Each summer thousands visit my hometown, streaming into town off huge cruise ships that arrive in our channel. These visitors overwhelm our “historic” downtown, crowding the shops and asking questions that we locals have a hard time answering with a straight face.
“Do you take American money here?”
Umm…yes. We are still part of your United States.
“How high above sea level are we?”
-Looking down at the water underneath the dock- Oh, I’d say…10 feet?
Can I see Russia from here?
No… no you cannot.
It seems there is a surprising lack of knowledge about this little cruise stop. (I swear there is more to Alaska than crazy politicians and whatever “reality” shows you might have seen!) So with the beginning of tourist season creeping up on us here in Juneau, Alaska, allow me over the course of the summer to be your Juneau tour guide, share with you some of my favorite local haunts, and of course, provide historical context and related fascinating literature – as if you can expect anything less from me.
When you arrive, you’ll step off the boat where you’ll be greeted by my favorite statue, a likeness of our city’s most beloved dog. This is Patsy Ann. She was a dog that would let herself be kept by nobody. Had you arrived in Juneau in the late 1930’s and early 1940s, you would have arrived by steamship. As you stepped onto the dock, a white, short-haired, dog with squinting pink-lined eyes would enthusiastically have greeted your arrival with a wagging tail. Her name was Patsy Ann. She was an English Pitt Terrier, and completely deaf. Despite her lack of hearing, Patsy Ann knew exactly when ships were due to arrive in town and would run down to the dock to greet the passengers. In 1934 Patsy Ann was dubbed by the mayor, “Official Greeter of Juneau, Alaska.”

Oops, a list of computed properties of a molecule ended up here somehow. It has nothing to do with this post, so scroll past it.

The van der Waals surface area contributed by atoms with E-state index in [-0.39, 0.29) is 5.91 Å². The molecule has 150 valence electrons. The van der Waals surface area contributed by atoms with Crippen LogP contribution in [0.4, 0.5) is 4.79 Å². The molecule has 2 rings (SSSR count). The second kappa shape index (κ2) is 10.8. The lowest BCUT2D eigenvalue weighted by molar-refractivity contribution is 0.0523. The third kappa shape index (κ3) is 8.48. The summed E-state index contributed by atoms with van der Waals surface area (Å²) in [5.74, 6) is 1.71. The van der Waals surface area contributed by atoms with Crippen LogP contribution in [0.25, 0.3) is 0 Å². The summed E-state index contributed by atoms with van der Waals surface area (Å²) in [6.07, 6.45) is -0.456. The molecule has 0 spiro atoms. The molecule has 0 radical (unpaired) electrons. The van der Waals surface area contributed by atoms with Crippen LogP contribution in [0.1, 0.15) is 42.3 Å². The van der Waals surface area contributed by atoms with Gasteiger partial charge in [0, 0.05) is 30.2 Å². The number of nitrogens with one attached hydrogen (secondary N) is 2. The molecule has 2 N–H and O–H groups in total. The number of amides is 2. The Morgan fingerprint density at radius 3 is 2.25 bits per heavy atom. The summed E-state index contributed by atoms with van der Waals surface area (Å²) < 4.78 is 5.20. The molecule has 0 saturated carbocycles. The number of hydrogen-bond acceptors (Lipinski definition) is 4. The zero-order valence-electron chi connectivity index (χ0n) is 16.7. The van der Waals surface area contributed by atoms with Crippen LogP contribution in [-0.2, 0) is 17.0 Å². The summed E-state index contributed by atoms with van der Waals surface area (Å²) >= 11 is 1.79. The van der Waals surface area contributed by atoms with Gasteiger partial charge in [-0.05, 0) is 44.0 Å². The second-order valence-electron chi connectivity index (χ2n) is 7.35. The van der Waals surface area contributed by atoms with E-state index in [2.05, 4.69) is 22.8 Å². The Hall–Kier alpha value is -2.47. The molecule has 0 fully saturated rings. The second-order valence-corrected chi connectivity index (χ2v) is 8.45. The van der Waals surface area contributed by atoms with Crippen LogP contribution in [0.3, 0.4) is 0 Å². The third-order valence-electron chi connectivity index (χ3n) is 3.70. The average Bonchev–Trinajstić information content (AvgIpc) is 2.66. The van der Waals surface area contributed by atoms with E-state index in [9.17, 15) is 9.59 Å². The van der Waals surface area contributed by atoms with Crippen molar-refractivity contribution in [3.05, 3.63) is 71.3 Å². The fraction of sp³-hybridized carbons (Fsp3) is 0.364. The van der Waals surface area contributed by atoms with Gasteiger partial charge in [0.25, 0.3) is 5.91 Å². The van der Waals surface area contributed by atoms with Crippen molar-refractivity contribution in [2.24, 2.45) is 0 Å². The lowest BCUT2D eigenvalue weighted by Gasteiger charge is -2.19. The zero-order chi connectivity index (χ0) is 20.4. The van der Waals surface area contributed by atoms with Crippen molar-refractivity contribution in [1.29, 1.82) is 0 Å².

Her story has inspired a children’s picture book with images so beautiful I couldn’t resist buying my own copy. Picture books don’t have to be just for children when the images are works of art!
While I enjoy visiting the statue and viewing the historical photographs of Patsy Ann, the illustrations by Jim Fowler in Patsy Ann of Alaska: The True Story of a Dog by Tricia Brown take my breath away. This book breathes color and life into the story of this dog in a way the other two mediums cannot. Here I have found a representation of my town in another time, similar in many ways, yet today we lack the singular personality of Patsy Ann that brought a town together.
While Patsy Ann no longer greets the boats herself, her likeness is now bronzed and greets the cruise ship passengers in her stead. So, Patsy Ann and I humbly, and officially, welcome you to our little corner of the world!
Have you visited Southeast Alaska? Looking for Alaska related books? Let’s discuss in the comments below!
Read along with me!
Patsy Ann of Alaska: The True Story of a Dog by Tricia Brown, illustrations by Jim Fowler